International Paper Co., the world's largest pulp and paper maker, plans to remake commercial forests in the same way Monsanto Co. revolutionized farms with genetically modified crops.
International Paper's ArborGen joint venture with MeadWestvaco Corp. and New Zealand's Rubicon Ltd. is seeking permission from the U.S. Department of Agriculture to sell the first genetically engineered forest trees outside China. The Australian eucalyptus trees are designed to survive freezes in the U.S. South.
Plantations of engineered trees would give International Paper a competitive advantage by providing a reliable supply of lower cost wood at a time when timberlands are dwindling because of development, said David Liebetreu, the Memphis, Tennessee- based company's vice president of global sourcing. Opponents are concerned that alien genes may contaminate natural forests, echoing objections to modified crops that Monsanto still faces.
"There is a potential to explode once they get these trees approved," said David Knott, who manages $1.3 billion as chief executive officer of Dorset Management in Syosett, New York. He said he increased his stake in Rubicon to 70.5 million shares this year to bet on ArborGen because it has a customer base of large landowners and little competition. "This could take off faster than Monsanto."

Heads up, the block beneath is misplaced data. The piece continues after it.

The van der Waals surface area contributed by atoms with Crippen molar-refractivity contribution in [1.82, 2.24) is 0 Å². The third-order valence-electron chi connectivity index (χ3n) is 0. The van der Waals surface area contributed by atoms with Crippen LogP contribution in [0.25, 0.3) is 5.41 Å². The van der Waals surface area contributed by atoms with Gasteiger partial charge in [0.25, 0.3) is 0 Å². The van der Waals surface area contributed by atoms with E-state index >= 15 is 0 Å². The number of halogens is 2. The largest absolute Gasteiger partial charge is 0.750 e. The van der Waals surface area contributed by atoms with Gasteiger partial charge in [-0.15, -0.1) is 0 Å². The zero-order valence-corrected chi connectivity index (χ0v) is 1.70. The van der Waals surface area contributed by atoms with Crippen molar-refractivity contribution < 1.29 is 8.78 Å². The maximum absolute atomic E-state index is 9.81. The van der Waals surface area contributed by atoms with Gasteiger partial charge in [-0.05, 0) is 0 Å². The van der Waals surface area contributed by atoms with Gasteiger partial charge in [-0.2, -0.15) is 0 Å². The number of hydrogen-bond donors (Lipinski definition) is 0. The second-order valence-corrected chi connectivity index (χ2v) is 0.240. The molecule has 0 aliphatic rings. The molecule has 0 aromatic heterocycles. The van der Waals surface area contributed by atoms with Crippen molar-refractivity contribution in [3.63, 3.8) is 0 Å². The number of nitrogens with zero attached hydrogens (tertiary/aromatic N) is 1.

Monsanto's genetics, which were first sold in herbicide- tolerant soybeans in 1996 and insect-resistant corn the following year, were used in 88 percent of the world's 309 million acres of biotech plantings last year. Monsanto's sales of seeds and genetics quadrupled since 2002 to $6.4 billion last year.